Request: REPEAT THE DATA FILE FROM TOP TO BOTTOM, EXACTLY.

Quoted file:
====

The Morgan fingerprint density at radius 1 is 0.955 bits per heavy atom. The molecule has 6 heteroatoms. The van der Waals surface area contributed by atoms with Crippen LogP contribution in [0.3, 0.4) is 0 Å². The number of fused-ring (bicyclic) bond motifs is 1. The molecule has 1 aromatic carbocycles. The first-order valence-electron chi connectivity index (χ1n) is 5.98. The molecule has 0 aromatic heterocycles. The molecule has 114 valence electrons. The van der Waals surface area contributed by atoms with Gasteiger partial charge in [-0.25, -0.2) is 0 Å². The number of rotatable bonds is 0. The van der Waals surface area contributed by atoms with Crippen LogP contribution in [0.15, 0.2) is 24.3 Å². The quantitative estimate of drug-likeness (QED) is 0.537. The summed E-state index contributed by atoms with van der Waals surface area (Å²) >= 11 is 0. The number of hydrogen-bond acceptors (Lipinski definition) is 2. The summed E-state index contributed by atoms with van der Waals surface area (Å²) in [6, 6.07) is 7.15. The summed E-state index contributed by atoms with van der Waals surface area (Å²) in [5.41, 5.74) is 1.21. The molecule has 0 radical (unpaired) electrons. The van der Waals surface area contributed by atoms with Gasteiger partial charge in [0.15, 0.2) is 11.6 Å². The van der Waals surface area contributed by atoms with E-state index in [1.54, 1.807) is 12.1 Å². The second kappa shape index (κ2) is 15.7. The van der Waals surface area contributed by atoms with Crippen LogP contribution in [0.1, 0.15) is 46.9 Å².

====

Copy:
The Morgan fingerprint density at radius 1 is 0.955 bits per heavy atom. The molecule has 6 heteroatoms. The van der Waals surface area contributed by atoms with Crippen LogP contribution in [0.3, 0.4) is 0 Å². The number of fused-ring (bicyclic) bond motifs is 1. The molecule has 1 aromatic carbocycles. The first-order valence-electron chi connectivity index (χ1n) is 5.98. The molecule has 0 aromatic heterocycles. The molecule has 114 valence electrons. The van der Waals surface area contributed by atoms with Gasteiger partial charge in [-0.25, -0.2) is 0 Å². The number of rotatable bonds is 0. The van der Waals surface area contributed by atoms with Crippen LogP contribution in [0.15, 0.2) is 24.3 Å². The quantitative estimate of drug-likeness (QED) is 0.537. The summed E-state index contributed by atoms with van der Waals surface area (Å²) >= 11 is 0. The number of hydrogen-bond acceptors (Lipinski definition) is 2. The summed E-state index contributed by atoms with van der Waals surface area (Å²) in [6, 6.07) is 7.15. The summed E-state index contributed by atoms with van der Waals surface area (Å²) in [5.41, 5.74) is 1.21. The molecule has 0 radical (unpaired) electrons. The van der Waals surface area contributed by atoms with Gasteiger partial charge in [0.15, 0.2) is 11.6 Å². The van der Waals surface area contributed by atoms with E-state index in [1.54, 1.807) is 12.1 Å². The second kappa shape index (κ2) is 15.7. The van der Waals surface area contributed by atoms with Crippen LogP contribution in [0.1, 0.15) is 46.9 Å².